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House of Representatives
Session of 2021 - 2022 Regular Session


Posted: May 19, 2021 09:49 AM
From: Representative Johnathan D. Hershey
To: All House members
Subject: Preventing Convicted Felons from Obtaining Illegal Firearms
I will be introducing legislation, supported by the District Attorneys Association, designed to close a significant loophole that allows some convicted felons to illegally carry firearms with impunity. 

Under current law, someone who has been convicted of a serious crime is statutorily barred from possessing a firearm. But someone who is convicted of attempting, conspiring or soliciting another to commit those very same crimes is not subject to any penalty under state law. As a result, someone who is convicted of murder, rape, or burglary can be prosecuted for carrying a firearm, but someone convicted of attempted rape, conspiracy to commit murder, or solicitation to commit robbery cannot. That makes no sense. It is worth noting that an attempt, solicitation, or conspiracy to commit any of these offenses carries the same penalty as committing the crime itself, and the General Assembly in the past has recognized the significant of these crimes when it included penalties for selling firearms to individuals whom the seller knows will use the firearm to commit or attempt to commit a crime.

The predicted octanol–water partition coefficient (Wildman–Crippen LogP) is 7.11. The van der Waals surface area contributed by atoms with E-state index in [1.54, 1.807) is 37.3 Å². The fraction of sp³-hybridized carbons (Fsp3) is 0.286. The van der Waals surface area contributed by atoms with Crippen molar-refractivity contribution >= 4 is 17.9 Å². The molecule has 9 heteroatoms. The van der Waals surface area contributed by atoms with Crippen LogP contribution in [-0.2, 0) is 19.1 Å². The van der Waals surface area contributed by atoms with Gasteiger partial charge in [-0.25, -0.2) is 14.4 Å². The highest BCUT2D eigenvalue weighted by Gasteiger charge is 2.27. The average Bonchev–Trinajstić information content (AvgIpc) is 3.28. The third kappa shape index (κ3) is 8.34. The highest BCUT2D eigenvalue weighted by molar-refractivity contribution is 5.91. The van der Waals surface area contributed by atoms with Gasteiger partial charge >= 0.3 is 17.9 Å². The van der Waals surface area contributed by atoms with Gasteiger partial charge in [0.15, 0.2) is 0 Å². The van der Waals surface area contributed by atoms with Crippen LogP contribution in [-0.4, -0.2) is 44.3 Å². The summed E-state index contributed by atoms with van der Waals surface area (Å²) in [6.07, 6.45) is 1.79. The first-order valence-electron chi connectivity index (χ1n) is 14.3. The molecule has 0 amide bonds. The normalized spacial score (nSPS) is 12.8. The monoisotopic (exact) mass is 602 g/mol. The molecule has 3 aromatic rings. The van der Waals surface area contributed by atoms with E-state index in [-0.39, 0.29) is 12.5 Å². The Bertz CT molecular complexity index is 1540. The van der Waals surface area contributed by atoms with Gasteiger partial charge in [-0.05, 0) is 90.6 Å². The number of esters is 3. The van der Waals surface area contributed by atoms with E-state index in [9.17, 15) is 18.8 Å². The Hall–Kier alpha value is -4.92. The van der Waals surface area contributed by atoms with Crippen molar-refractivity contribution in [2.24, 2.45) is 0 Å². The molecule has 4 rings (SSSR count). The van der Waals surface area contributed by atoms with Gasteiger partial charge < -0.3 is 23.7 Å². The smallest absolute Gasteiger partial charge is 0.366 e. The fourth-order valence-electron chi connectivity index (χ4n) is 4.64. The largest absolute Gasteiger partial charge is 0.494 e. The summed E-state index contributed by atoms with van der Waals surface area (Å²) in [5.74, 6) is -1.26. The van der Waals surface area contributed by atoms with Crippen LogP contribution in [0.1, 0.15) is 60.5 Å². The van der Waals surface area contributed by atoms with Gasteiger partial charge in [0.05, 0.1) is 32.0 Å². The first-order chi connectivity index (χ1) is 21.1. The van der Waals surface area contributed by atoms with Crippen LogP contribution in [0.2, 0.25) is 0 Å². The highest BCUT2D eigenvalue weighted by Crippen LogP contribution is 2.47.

As shocking as this problem is, my legislative fix is straightforward and simple, and will not affect any rights of any law-abiding individual to possess a firearm. My bill proposes simply to add attempt, conspiracy to commit and solicitation to commit to the very same list of serious crimes that already prohibit a person from possessing a firearm under state law. By doing so, my bill will only subject to criminal penalty those who have a conviction for a serious crime and who subsequently chooses to illegally carry a firearm. Closing this loophole is reasonable, straightforward, and necessary to hold those who illegally carry a firearm because of a prior conviction accountable. 

Please join me in co-sponsoring this simple yet critical fix to our law. 

Introduced as HB1564